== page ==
Fortunately, there is a simple solution. Locate your theme’s main functions.php file (typically found in the theme’s root directory), and add the following after the opening < ?php:

$GLOBALS['content_width'] = 800;

This will set the maximum width for uploaded images to 800 pixels. You may, of course, adjust as necessary. Now, when my Mom uploads an image, she always knows to choose the ‘original’ option, because it will never be ‘too large’ for the content wrapper…of course, she doesn’t know that this piece of code is in place…she just knows that it works. And, as they say, ignorance is bliss.

Redirecting Visitors on Unix Servers

There are many times when one may wish to redirect a visitor on his or her site. Say for example you used to have your blog a but now you want it in the root; you could redirect all traffic from the /blog directory back to the root / directory. Or, perhaps you’re moving to an entirely new domain; you could redirect all traffic from one domain to another. Like the first example, if you used to have webpages in a subfolder (like, /articles/article1.html) and you change your structure directory, you could redirect traffic from /articles to /entries.

One could come up with hundreds of reasons to redirect traffic and since there are so many reasons to redirect, there are a handful of ways to accomplish the redirection. The easiest and cleanest method is by editing your .htaccess file. The .ht (or, hypertext) access file is a directory-level configuration file that allows for “decentralized management of a web server1.” Incidentally, the file begins with a dot (.) because this is the default ‘hidden’ mode for *Nix servers. Anywho, the .htaccess file can do a lot of stuff and is very powerful, so always make a backup when editing the file and don’t erase things you find when you get there…always append, or prepend, and add a comment about what the code is meant for. (See #4 on Donnie’s list…in fact, read them all while you’re there.)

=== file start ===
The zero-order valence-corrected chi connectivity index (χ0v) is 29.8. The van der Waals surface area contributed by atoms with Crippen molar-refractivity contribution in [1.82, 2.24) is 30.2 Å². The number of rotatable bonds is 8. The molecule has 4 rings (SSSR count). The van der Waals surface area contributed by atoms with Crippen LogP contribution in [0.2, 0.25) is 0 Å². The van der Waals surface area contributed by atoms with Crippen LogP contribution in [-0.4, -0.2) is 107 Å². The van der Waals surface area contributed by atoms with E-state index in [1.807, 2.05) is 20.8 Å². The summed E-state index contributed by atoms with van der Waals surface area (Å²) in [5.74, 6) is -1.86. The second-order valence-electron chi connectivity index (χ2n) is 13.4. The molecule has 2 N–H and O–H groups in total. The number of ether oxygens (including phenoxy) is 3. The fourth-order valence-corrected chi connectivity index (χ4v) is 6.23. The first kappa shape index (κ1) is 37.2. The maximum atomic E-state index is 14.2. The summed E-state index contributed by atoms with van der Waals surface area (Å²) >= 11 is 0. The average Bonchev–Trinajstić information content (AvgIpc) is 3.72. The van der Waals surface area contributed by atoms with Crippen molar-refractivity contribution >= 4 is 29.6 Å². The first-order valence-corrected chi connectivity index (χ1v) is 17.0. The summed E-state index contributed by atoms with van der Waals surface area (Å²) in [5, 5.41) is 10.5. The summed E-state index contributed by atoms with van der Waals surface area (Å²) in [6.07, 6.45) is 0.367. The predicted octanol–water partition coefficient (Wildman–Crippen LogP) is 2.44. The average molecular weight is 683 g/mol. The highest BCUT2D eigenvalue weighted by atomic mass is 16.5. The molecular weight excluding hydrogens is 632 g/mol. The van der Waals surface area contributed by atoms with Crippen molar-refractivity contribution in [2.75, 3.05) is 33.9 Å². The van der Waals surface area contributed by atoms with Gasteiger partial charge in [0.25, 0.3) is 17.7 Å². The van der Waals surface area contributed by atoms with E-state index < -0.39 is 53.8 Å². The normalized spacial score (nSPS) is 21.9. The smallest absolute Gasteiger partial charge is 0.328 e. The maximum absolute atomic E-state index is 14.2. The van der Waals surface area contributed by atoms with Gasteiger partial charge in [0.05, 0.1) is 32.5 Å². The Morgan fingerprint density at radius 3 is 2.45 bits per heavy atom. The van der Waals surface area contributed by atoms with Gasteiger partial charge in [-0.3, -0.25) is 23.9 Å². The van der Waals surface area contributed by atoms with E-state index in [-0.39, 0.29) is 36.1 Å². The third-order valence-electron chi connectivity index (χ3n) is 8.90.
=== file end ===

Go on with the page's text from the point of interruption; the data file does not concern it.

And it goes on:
A few mote notes about .htaccess:

  • Always transfer your .htaccess file to the server is ASCII mode; binary will mess it up and could cause your server to operate incorrectly.
  • If you can’t see your .htaccess file, make sure your FTP server is set show hidden files. Also, as mentioned before, you won’t find this file on a Windows server…*Nix only. You can always try uploading abc.htacccess.txt and then renaming it once it’s on the server to simply “.htaccess” if you’re having trouble.

301 Redirect

To move a single page:

Redirect 301 /oldpage.html

To move your whole site:

Redirect 301 /

What if you’ve changed your site from .html extensions to .php or vice versa? The following will help you redirect one extension to another on the server-side; it looks for any .html extension and changes it to .php:

RedirectMatch 301 (.*)\.html$$1.php

Other Methods

Remember at the beginning of the article when I said that editing the .htaccess file was the “clean & easy” way of redirecting? Well, not everyone has access to their .htaccess file so there is an alternate method. You can *gasp* use a meta redirect.

Search engines don’t like meta redirects and most people don’t either. They’re clumsy and they’re not bullet-proof like the .htaccess method. Either way, it can be used in a pinch. For this method, we’ll open the index.html or index.php file (or header file, if you’re using SSI) and add a few lines of code:


<meta http-equiv="refresh" content="10; url=">

The content=”10;  tells the browser how many seconds to wait before redirecting…you could easily change this to meet your needs.

Final Notes

All of my notes above have the intent of creating 301 redirects, as opposed to 302s. A 301 redirect is meant to be a permanant change. If Google and other spiders see a 301 redirect in place, they will begin updating their records accordingly.

Conversely, if you create a 302 redirect, you don’t lose your search engine friendliness. Here’s a helpful image to help you see the difference:

So, there ya go; a quick run down on redirecting visitors on a *nix box. Any questions?